There are two types of child custody in California, legal and physical custody. While both are equally important, individuals tend to argue and fight over physical custody a lot more than legal custody.
Legal custody is the custodial rights over legal issues such as issuance of passport, issuance of driver’s license, decision making over non-emergency medical care, choosing the minor child’s school and doctors, etc. Physical custody is exactly what it sounds like, it is the physical custodial rights over the minor child.
Legal custody of the minor children is usually joint unless one side can show that the other is not making decisions in the best interest of the minor child or that they are so difficult to deal with and or not accessible, that making joint decisions is very difficult and/or not in the best interest of the minor child.
For example if the father is in jail for any reason, then the mother can seek sole legal custody. Note that it is not necessarily the crime, although it can be, for which the parent is in jail for that justified an order for sole legal custody. The fact that the parent in prison is unavailable to cooperate with the other parent and make joint legal decisions for the minor child is the main factor justifying sole legal custody. The nature of the crime and the fact that the parent is in jail might also have a great impact on the court’s decision to award sole legal custody to the other parent.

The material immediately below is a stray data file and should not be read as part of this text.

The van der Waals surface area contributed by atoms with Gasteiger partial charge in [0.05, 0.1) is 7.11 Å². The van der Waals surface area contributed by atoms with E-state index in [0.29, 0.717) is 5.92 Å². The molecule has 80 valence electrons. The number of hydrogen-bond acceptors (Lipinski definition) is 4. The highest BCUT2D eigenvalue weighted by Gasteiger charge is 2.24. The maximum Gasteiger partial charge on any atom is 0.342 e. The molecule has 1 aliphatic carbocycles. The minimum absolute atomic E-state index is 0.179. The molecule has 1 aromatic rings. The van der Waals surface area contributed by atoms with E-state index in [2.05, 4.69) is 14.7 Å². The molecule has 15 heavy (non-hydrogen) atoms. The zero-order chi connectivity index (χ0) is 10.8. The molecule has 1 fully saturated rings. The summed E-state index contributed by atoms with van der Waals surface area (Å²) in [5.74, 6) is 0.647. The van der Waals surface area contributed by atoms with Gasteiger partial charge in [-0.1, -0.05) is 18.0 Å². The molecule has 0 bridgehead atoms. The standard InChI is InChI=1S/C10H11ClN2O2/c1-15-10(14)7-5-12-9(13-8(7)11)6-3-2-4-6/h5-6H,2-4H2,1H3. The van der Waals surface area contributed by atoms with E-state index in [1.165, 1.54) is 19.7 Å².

With respect to physical custody, when parties separate it is the court’s goal to maintain the status quo in order to reduce any dramatic shifts in the child’s routine. This doesn’t mean that things will always stay this way. However, when parties separate, it is usually one spouse who, after the birth of the child has reduced time from work to raise the children. The main caregiver will be able to show that he or she should have primary physical custody and the other party should have visitation rights in order to maintain this status quo.
As stated earlier, things don’t need to stay this way. The parent who had not spent as much time with the minor child before separation has the ability to show to the court that he or she would like to take a more active role in the child’s life. This parent can seek additional time progressively if he or she demonstrates a consistent ability and desire to spend more with the child. The court will often reward such effort with a move towards a 50-50 physical custody arrangement.
Obviously many factors will determine what the court will decide to do with physical custody and visitations. Other factors, can be the age of the minor child, parent’s work schedule, availability to take care of the child afterschool, domestic violence.
If you have more questions regarding custody, call Berenji & Associates today for a free consultation.
Berenji & Associates
9107 Wilshire Blvd #750
Beverly Hills, CA 90210